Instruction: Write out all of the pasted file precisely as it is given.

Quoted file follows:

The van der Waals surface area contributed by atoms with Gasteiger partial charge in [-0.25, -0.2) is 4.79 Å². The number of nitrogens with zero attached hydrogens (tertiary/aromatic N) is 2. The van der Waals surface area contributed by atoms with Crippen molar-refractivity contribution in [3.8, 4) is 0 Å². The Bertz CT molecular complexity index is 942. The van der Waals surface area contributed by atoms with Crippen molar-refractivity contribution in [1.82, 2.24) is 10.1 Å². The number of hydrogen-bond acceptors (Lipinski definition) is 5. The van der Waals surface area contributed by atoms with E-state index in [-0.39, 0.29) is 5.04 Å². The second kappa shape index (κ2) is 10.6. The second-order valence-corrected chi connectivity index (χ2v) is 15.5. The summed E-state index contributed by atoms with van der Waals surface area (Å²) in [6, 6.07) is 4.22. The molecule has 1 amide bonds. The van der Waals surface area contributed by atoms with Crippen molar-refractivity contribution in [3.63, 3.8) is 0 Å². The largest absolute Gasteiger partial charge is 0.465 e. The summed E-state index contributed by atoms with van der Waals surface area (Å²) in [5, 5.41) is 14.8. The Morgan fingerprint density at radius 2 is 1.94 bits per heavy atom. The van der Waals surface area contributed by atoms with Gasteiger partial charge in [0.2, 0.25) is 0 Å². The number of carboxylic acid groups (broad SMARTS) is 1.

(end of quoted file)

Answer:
The van der Waals surface area contributed by atoms with Gasteiger partial charge in [-0.25, -0.2) is 4.79 Å². The number of nitrogens with zero attached hydrogens (tertiary/aromatic N) is 2. The van der Waals surface area contributed by atoms with Crippen molar-refractivity contribution in [3.8, 4) is 0 Å². The Bertz CT molecular complexity index is 942. The van der Waals surface area contributed by atoms with Crippen molar-refractivity contribution in [1.82, 2.24) is 10.1 Å². The number of hydrogen-bond acceptors (Lipinski definition) is 5. The van der Waals surface area contributed by atoms with E-state index in [-0.39, 0.29) is 5.04 Å². The second kappa shape index (κ2) is 10.6. The second-order valence-corrected chi connectivity index (χ2v) is 15.5. The summed E-state index contributed by atoms with van der Waals surface area (Å²) in [6, 6.07) is 4.22. The molecule has 1 amide bonds. The van der Waals surface area contributed by atoms with Crippen molar-refractivity contribution in [3.63, 3.8) is 0 Å². The largest absolute Gasteiger partial charge is 0.465 e. The summed E-state index contributed by atoms with van der Waals surface area (Å²) in [5, 5.41) is 14.8. The Morgan fingerprint density at radius 2 is 1.94 bits per heavy atom. The van der Waals surface area contributed by atoms with Gasteiger partial charge in [0.2, 0.25) is 0 Å². The number of carboxylic acid groups (broad SMARTS) is 1.